Rwanda still faces dire security threats from its unstable neighbors – Congo and Burundi. It is a small country with no natural resources that relies heavily on international aid. The country understands that it must invest in creating an intelligent and innovative workforce which will be able to compete as a tech-savvy nation. I feel that there might be similarities between Israel at its beginnings and Rwanda of today and can only hope that they manage to maintain their unity and positive progress.
It is also interesting to say a word about Paul Kagame, the President of Rwanda. After an overwhelming 98% win in the public referendum, the constitution was altered to allow the President to serve a third term. Ex-pats describe Kagame as a “Philosopher King” and a “Benevolent Dictator”. He is indeed a compassionate and competent leader, however, he has held power for a long time. The Rwandans I spoke to stated with some legitimate frustration that the West has no right to stick its nose in and demand a change of rule in the name of “freedom of speech” when a genuine vote took place and the Rwandan people declared clearly – they want Kagame!
(On a personal note – if he keeps making roads like these he can have my vote too!)
About poverty and traveling in third-world countries. There is nothing romantic or novel about impoverishment. The West tends to see developing countries through Peace-Corps rosy glasses, African children huddled around you makes a great Instagram post. But between drop toilets, cold bucket showers and no flooring versus flush toilets, hot showers and parquets there is no competition. The choice is clear. So it seems a bit – hypocritical, arrogant maybe, to come to these places and play pretend for a while and then to fly back home to our luxuries. People in Africa have been pulled into the race of modern life – they want the fast car, the iPhone, the plasma TV. But they are at the bottom of the food-chain, they hardly have a chance.
I feel as though no National Geographic pictures could make it seem to me adventurous or exotic, the dabbling in White-Savior-Syndrome. I do not like the filth, the smoke and stench of wood-fires, or to see barefoot starving children any more than I did before. Do you know how to tell apart the poorest of the poor? When all their clothes are brown – pants, torn over-sized jacket, ripped coat – all the exact shade of brown. That is the shade every single color takes on after being worn for years. And that is heartbreaking. But I can’t help it, I prefer staying at a place with running water and electricity. I don’t want to stop to haggle with women in wooden stalls selling one wrinkled onion and two green tomatoes. I am riding through her village on a motorcycle which costs more than the building of a four-bedroom house here. Who am I to haggle over a few thousand shillings? I feel conflicted, pained, cynical. Please, tell me how to fix the world and I will, I swear.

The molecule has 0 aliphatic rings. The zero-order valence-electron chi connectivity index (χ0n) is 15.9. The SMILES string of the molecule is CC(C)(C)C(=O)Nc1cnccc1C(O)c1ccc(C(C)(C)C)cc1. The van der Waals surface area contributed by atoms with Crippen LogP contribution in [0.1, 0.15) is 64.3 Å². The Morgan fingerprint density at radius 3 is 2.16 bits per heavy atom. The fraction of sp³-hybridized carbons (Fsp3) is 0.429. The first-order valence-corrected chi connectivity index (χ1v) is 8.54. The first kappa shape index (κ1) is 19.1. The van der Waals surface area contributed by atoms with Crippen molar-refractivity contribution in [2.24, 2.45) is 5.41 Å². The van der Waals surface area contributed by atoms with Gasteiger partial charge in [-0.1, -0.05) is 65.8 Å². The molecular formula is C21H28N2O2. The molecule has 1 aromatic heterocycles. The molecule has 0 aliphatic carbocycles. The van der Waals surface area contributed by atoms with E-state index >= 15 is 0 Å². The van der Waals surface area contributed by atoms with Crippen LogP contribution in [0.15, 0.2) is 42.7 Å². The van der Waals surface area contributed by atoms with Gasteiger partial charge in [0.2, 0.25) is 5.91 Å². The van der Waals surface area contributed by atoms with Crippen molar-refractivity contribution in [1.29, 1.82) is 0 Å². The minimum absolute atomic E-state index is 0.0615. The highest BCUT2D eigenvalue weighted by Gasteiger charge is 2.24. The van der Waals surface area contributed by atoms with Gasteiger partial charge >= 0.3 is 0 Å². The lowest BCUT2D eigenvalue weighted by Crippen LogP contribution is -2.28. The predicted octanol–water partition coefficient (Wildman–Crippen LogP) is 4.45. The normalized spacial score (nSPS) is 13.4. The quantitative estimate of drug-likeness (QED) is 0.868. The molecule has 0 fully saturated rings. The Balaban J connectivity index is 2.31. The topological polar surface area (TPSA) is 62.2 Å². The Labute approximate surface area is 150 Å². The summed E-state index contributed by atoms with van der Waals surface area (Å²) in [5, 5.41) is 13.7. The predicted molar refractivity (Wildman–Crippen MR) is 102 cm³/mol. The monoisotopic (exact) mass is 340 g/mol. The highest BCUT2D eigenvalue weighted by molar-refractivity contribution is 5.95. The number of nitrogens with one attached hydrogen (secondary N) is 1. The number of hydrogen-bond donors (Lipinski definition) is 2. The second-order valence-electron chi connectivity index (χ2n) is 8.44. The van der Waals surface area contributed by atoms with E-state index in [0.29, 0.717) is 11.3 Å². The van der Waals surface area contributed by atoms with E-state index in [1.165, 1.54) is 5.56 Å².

From Kigali I drove into Tanzania. The border crossing went very well but I was taken aback by the poor state of the road on the Tanzanian side. I was planning to ride to Kigoma, on the shores of Lake Tanganyika – 380 km of good gravel road, and then figure out what to do from there. Heading south from Kigoma is a 600 km gravel road which I had been warned is very rough. The exact quote, backed up by several people, is: “…absolutely atrocious – gravel and sand, potholes, dangerous traffic, dust, etc. Avoid at all costs!”. So I was considering my options, perhaps to head back from Kigoma the same way and find a different rout south. It was around three in the afternoon as I turned off the tarmac and begin riding the gravel road towards Kigoma, not knowing where exactly I could stay the night. And then after 20 kms I just stopped and though to myself – “Hey! Wait – I don’t want this. I don’t want to ride all this just to ride it back. Just in order to spend a day on the Lake? Just in order to prove I can do it? I can do it. But I don’t want to.”
So I turned around. Rode 80 km to a nice hostel in the town of Biharamulo. And now I am driving south quickly. I am anxious to get south as elections are being held in Zambia on August 11th. There has been rising tension and two people have lost their lives in the ensuing violence. So I am going to ride hard The thing with African roads is – you just can never tell how they will be. Today I drove 470 km of great tarmac. Let’s see what tomorrow will bring!